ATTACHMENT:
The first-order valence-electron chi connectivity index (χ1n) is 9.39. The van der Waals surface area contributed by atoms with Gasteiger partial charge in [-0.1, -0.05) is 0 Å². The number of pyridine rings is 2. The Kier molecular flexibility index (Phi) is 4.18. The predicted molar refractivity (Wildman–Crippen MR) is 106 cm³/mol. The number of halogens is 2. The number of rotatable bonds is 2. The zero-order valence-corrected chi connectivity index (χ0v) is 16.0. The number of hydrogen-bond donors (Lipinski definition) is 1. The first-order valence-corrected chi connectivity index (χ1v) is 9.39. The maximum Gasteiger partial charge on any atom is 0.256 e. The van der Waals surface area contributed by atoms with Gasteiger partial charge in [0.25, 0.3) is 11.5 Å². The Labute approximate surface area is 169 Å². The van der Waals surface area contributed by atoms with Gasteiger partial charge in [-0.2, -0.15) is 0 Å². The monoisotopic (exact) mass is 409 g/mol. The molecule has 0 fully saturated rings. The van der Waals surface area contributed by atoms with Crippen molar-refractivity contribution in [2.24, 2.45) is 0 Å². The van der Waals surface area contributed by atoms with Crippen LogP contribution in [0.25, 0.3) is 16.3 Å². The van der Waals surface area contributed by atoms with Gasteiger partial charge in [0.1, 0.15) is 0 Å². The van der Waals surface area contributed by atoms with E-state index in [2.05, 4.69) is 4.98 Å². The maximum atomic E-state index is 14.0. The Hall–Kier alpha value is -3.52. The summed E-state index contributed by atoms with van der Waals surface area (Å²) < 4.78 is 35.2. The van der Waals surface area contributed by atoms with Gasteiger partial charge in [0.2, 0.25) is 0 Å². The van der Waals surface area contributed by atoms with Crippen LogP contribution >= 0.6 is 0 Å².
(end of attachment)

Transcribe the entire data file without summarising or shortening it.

The first-order valence-electron chi connectivity index (χ1n) is 9.39. The van der Waals surface area contributed by atoms with Gasteiger partial charge in [-0.1, -0.05) is 0 Å². The number of pyridine rings is 2. The Kier molecular flexibility index (Phi) is 4.18. The predicted molar refractivity (Wildman–Crippen MR) is 106 cm³/mol. The number of halogens is 2. The number of rotatable bonds is 2. The zero-order valence-corrected chi connectivity index (χ0v) is 16.0. The number of hydrogen-bond donors (Lipinski definition) is 1. The first-order valence-corrected chi connectivity index (χ1v) is 9.39. The maximum Gasteiger partial charge on any atom is 0.256 e. The van der Waals surface area contributed by atoms with Gasteiger partial charge in [0.25, 0.3) is 11.5 Å². The Labute approximate surface area is 169 Å². The van der Waals surface area contributed by atoms with Gasteiger partial charge in [-0.2, -0.15) is 0 Å². The monoisotopic (exact) mass is 409 g/mol. The molecule has 0 fully saturated rings. The van der Waals surface area contributed by atoms with Crippen molar-refractivity contribution in [2.24, 2.45) is 0 Å². The van der Waals surface area contributed by atoms with Crippen LogP contribution in [0.25, 0.3) is 16.3 Å². The van der Waals surface area contributed by atoms with Gasteiger partial charge in [0.1, 0.15) is 0 Å². The van der Waals surface area contributed by atoms with E-state index in [2.05, 4.69) is 4.98 Å². The maximum atomic E-state index is 14.0. The Hall–Kier alpha value is -3.52. The summed E-state index contributed by atoms with van der Waals surface area (Å²) < 4.78 is 35.2. The van der Waals surface area contributed by atoms with Gasteiger partial charge in [0.2, 0.25) is 0 Å². The van der Waals surface area contributed by atoms with Crippen LogP contribution >= 0.6 is 0 Å².